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Pipe organ music is one of the great pleasures of life


The importance of awards and the Kyoto Prize
Donald Knuth Scientist
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I think awards... awards are important in a person's life to... to validate that... that other people appreciate the... the work that goes into, you know, the... the things that I do are... are fun but there's also parts of them that aren't fun and... and it's pleasing to know that it's... that it's appreciated.  So... so getting an award is certainly a... a fine tradition. The first... the first one of importance to me was to get the Medal of Science from President Carter and this was totally unexpected but... but I... but it was my great privilege to be sitting next to Richard Feynman when he got the Medal of Science from President Carter. And when he... when... just before I went up to get the... to get it he... he went like this with his elbow and said, 'Okay Don, here's your big moment'. And... well, he's one of my huge heroes. I... I knew him at Caltech and... and so this was one... this was, you know, a big day for... for me for sure. Then some other prizes I... where I could, you know, represent computer science in... in... there was a prize called the Harvey Prize in Israel.  Again, these are prizes that are open not only to computer scientists but also to chemists, physicists, biologists, people of... of all... of all scientific disciplines. Some other prizes also were open to... to people from humanities, I'm glad to say one of my doctor is... doctorates is a doctor of letters, I mean after I worked on Metafont I ought to have a doctor of letters I figure. So... so this has been something that, I guess deep down, gives me some... some satisfaction and encouragement to keep going. The biggest prize of all of course was the Kyoto Prize which... which was about 10 years ago and... and that's... that's a prize that is probably the best a computer scientist can... can hope for.  It recognises a lifetime achievement in... in the field and... and... it... it is offered to a... to a somebody in... in technology every three or four years. I, at that time, I was able to... to bring my family and my wife's family and her... and, you know, my sister could come and my... and my mother... mother and father-in-law and... and sister-in-law with my kids and spent... spent several weeks in Japan to... so... so it was also a good thing for the whole family. During that time, I... I was in Japan for three weeks, I gave 13 lectures on 13 different subjects, eight of which were prepared and five of which were improvised. I got to meet the Emperor and Empress of Japan, you know, and... and wow, she is an extremely impressive person. I got to meet my hero, Nob - the greatest puzzle expert - and we... we could go to a... to a hot baths together and... and with him and his family and so we... we could experience many, many parts of Japan and this was another important highlight of my life.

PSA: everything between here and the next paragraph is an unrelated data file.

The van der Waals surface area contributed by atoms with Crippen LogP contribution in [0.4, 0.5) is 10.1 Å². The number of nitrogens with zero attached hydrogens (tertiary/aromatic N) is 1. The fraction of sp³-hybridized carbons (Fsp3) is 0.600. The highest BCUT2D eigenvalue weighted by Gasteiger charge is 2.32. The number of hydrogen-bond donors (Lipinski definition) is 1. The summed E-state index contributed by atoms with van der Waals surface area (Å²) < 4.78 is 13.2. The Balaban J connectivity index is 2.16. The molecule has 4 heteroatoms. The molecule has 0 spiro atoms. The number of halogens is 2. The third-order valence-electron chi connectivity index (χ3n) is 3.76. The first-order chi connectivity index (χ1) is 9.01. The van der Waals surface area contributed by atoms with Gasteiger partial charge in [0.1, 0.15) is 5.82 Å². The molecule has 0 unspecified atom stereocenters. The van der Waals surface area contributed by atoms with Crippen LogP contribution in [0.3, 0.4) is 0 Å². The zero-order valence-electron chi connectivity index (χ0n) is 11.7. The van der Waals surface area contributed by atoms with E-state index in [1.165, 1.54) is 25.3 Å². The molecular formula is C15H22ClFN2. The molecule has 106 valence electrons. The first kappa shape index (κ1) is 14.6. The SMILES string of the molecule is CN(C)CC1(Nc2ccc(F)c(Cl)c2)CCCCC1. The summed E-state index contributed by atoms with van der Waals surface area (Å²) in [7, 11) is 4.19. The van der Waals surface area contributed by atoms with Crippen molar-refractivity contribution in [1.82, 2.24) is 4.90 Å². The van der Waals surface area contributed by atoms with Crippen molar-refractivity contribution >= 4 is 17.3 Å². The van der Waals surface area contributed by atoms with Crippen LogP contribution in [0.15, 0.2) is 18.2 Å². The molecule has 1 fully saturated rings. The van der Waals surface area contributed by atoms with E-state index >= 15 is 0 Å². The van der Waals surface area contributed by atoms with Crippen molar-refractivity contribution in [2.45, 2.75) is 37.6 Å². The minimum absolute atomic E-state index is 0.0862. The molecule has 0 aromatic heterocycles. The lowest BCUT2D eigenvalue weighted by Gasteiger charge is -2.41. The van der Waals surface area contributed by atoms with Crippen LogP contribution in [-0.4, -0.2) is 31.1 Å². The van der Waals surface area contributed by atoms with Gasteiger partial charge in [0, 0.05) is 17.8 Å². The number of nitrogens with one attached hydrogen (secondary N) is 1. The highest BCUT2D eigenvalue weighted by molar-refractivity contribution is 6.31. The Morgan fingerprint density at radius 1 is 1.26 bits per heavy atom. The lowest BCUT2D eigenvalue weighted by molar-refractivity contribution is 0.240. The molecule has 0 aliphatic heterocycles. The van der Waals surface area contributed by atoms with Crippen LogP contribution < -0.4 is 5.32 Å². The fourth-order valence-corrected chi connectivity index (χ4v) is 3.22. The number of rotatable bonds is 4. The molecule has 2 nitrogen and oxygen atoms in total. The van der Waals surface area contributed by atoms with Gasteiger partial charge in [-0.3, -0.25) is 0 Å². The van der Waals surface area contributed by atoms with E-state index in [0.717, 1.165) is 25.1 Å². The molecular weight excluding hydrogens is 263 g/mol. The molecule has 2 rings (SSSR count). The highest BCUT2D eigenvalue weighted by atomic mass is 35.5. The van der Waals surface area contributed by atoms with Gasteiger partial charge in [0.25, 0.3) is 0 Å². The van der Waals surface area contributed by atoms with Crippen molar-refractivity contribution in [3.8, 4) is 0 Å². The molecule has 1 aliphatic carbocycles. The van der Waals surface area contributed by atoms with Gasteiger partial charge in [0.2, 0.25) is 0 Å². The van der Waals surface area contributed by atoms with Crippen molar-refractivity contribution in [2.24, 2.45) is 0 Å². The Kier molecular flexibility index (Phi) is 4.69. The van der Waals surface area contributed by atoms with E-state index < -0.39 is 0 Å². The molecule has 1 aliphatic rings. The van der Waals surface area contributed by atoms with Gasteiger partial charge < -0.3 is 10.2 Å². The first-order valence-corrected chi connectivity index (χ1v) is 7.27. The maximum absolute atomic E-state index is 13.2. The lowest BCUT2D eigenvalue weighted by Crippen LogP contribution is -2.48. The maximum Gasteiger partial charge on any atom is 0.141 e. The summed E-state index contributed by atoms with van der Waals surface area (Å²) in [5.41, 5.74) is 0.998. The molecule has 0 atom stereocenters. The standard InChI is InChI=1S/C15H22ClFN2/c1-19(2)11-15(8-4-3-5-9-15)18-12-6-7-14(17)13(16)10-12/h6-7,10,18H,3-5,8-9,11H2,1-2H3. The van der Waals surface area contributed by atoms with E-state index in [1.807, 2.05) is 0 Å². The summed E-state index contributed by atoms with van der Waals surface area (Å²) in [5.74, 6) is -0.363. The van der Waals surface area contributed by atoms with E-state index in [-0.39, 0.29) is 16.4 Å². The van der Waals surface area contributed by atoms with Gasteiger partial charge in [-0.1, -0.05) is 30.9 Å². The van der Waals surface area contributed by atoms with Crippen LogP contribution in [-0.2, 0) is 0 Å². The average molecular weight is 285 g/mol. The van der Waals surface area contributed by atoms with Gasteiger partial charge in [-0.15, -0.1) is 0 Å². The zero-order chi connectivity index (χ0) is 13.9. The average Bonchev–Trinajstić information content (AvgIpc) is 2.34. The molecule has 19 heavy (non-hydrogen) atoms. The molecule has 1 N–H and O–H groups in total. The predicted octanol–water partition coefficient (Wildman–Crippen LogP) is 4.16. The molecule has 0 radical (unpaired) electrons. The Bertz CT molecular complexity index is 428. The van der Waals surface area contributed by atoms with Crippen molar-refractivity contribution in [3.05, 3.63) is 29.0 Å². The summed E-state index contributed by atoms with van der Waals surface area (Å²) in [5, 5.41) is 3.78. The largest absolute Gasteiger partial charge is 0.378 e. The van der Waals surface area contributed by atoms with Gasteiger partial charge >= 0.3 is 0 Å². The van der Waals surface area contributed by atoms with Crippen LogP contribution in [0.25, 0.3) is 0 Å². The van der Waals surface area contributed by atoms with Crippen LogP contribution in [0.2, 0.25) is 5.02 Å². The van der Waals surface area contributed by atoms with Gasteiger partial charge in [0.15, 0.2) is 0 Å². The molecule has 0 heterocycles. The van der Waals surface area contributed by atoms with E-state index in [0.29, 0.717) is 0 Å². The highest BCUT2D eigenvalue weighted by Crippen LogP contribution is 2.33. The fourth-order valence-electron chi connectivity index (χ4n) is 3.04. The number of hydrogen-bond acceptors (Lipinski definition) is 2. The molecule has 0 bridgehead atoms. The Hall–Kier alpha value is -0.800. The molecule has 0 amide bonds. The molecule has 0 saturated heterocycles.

[Q] And there's a nice, if I'm not mistaken, a nice tie-in to the beginning of your career, as it were, in grade school in Milwaukee. You donated some of the... the prize to your grade school.

Oh, oh, that's right, the Kyoto Prize also comes with money, you know.  It's... it's not as rich quite as the Nobel Prize but it's... it's enough to... it's enough to convince the world that they... that they thought twice before they gave the prize. And... and it's... and so it amounted to about $400,000, and Jill and I didn't want this to ruin our life because we were happy without the money so we didn't know what we would, you know, if... if having this would be... would be bad. So we used 100,000 to pay for the trips of our... of our family and 100,000 went to my school where I had started, you know,  the eighth grade... the first grade through eighth grade, you're right, and 100,000 to Stanford and 100,000 to pay for a new... a new pipe organ at the... at the church where I go here in Palo Alto.

Born in 1938, American computing pioneer Donald Knuth is known for his greatly influential multi-volume work, 'The Art of Computer Programming', his novel 'Surreal Numbers', his invention of TeX and METAFONT electronic publishing tools and his quirky sense of humor.

Listeners: Dikran Karagueuzian

Trained as a journalist, Dikran Karagueuzian is the director of CSLI Publications, publisher of seven books by Donald Knuth. He has known Knuth since the late seventies when Knuth was developing TeX and Metafont, the typesetting and type designing computer programs, respectively.

Tags: Kyoto Prize, Medal of Science, CaltechHarvey Prize, Israel, Metafont, Japan, Milwaukee, Nobel Prize, Stanford University, Palo Alto, Richard Feynman, Jimmy Carter, Nob Yoshigahara, Jill Knuth

Duration: 5 minutes, 50 seconds

Date story recorded: April 2006

Date story went live: 24 January 2008